The Pacific sharpnose shark is a species of requiem shark living along the coasts of the eastern Pacific.
Pacific Sharpnose Shark Scientific Classification
|Scientific Name||R. longurio|
The maximum length of this shark is 4.25 ft. On average, females are larger than males. Its body is slender, with a long and pointed snout. There are long furrows around the edges of the shark’s mouth, while inside the mouth are a series of narrow-cusped small teeth in both jaws.
When looked at from above, these sharks are bronze or grey-brown and are white when looked at from below. The posterior margins of pectoral fins have pale edges, while the upper caudal lobe is black or dusky.
Where do they live
Map Of The Pacific Sharpnose Shark’s Habitat
This shark lives in the eastern tropical Pacific Ocean, with sightings ranging from southern California to Peru. Its depth range is up to 88 ft, though it may move to deeper waters in the summer.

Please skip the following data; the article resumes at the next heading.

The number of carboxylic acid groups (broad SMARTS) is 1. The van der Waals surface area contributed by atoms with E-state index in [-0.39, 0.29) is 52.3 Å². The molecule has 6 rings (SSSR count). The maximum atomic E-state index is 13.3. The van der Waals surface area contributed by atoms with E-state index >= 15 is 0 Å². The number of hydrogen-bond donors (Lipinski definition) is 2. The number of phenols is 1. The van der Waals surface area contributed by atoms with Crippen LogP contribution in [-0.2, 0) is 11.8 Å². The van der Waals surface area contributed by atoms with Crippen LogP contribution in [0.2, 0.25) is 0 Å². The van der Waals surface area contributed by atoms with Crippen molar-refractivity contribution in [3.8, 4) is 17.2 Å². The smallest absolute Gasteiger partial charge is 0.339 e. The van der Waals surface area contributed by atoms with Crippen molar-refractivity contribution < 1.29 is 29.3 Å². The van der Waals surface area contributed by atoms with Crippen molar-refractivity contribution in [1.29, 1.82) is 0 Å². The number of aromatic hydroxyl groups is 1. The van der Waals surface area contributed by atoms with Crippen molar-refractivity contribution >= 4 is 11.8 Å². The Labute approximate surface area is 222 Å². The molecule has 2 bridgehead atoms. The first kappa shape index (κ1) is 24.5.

They prefer dwelling on the soft muddy, sandy bottom in warm tropical and temperate waters.
It feeds on bony fish and crustaceans.
These sharks are viviparous, i.e., they give live birth to a litter of 1-12 pups after a gestation period of 10-12 months.
Interactions with humans
The IUCN lists this shark as “Vulnerable” or “VU” because it is susceptible to overfishing and gets caught by bottom long lines and gillnets.